If you have been forced to have sex (with a stranger or someone you know) and did not freely consent, then it is rape.
Rape and sexual assault are very serious crimes which can happen to anyone; women; men and children. The most important thing to remember is that it is not your fault.
It doesn’t matter:
- what you were wearing
- how much you had to drink
- whether it was in your home or elsewhere
- whether you are in a relationship, married or single.
If you did not consent then the blame rests entirely with the perpetrator.
Sexual assault is a crime that can be committed by both men and women against men or women.
A crime has been committed if any of the following occurs when you don't want it to:
- having objects or body parts (excluding the penis) inserted into your vagina or anus
- being touched in a sexual way that makes you feel uncomfortable or frightened
- being sent sexual images via email, social media or phone ('sexting')
- being forced to watch other people have sex
- being forced to make or watch pornography.
If you’re the victim of rape or sexual assault, the police and other organisations are there to help.
If the offence has recently happened:
- Keep the clothes you were wearing and don’t wash them - the police may need them as evidence for the investigation.
- Try not to wash, bathe or have a shower, as there may be evidence which the police can use.
The next step is to get help:
- Go to a safe place such as the home of a trusted friend or family member.
- It is your choice whether or not to report the matter to police. If you do, the sooner it is reported the more forensic evidence can be collected.
- If you report the matter to police, you will be assigned a Serious Sexual Offence Trained Officer. They are experts in this field, available 24/7 and will explain what happens next.
Alternatively, if you don’t want to report it to the police, you can report it to the Sexual Assault Referral Centre, The Ferns. They can offer you medical support and advice.
Even if you do not wish to report the matter to police, it may still be important that you receive medical attention, so please ensure you visit a hospital's accident and emergency (A&E) department, your GP and sexual health clinic if appropriate.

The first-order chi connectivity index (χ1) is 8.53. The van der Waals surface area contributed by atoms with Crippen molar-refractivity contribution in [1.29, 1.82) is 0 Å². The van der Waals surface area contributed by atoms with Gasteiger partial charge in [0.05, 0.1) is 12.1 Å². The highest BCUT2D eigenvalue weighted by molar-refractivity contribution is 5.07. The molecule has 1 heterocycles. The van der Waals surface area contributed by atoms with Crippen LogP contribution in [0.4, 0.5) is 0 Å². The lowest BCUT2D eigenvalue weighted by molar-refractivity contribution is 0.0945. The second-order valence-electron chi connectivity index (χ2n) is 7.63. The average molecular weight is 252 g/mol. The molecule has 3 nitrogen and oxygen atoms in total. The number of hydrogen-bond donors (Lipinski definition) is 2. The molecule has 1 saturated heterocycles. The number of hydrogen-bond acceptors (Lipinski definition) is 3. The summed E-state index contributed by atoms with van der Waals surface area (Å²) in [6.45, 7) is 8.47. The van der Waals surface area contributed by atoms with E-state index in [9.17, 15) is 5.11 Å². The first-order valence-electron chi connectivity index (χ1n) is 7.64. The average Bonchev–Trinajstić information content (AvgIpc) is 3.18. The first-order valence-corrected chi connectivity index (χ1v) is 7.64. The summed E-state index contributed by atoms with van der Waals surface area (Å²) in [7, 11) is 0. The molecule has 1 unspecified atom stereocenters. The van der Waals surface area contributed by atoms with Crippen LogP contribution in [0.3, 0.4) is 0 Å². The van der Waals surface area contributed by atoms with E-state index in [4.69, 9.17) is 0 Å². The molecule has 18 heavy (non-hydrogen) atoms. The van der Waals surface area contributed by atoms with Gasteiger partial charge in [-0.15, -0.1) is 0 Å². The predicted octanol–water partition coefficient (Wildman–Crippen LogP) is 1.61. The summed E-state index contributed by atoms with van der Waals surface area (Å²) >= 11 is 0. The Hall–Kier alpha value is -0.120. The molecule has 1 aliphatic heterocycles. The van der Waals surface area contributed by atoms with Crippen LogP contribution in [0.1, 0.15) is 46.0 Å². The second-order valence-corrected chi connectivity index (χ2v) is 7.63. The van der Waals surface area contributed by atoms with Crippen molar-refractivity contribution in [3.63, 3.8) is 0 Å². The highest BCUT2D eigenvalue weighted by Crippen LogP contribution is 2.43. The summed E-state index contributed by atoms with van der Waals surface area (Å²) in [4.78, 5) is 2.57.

The most important thing is that you do not feel you are on your own. We are here to help.
Cover your tracks
As you surf the internet, your internet browser will save certain information, such as the websites you have visited and images or publications you have downloaded. If you do not want people who may have access to your computer to know which websites you have been viewing, you should use a safe computer such as a friend’s, library or work.
There are different methods to hide your tracks and delete your history for each internet browser. We have provided information about how to delete your history from some of the most popular browsers, which can be viewed here.
It should be noted that if you are using someone else’s computer they may notice if you delete the computer history and cookies.
Disclaimer: If you don’t want someone to see that you’re viewing this website, you can click on the ‘escape’ button on the right, which will take you away from this page to the BBC news website.
Please be aware that the time it will take to load the BBC website will depend on your connectivity speed and device performance. It may be better to keep another document or website open in a new tab or window while browsing. If someone comes in the room and you don’t want them to see what you’re looking at, you can quickly switch views.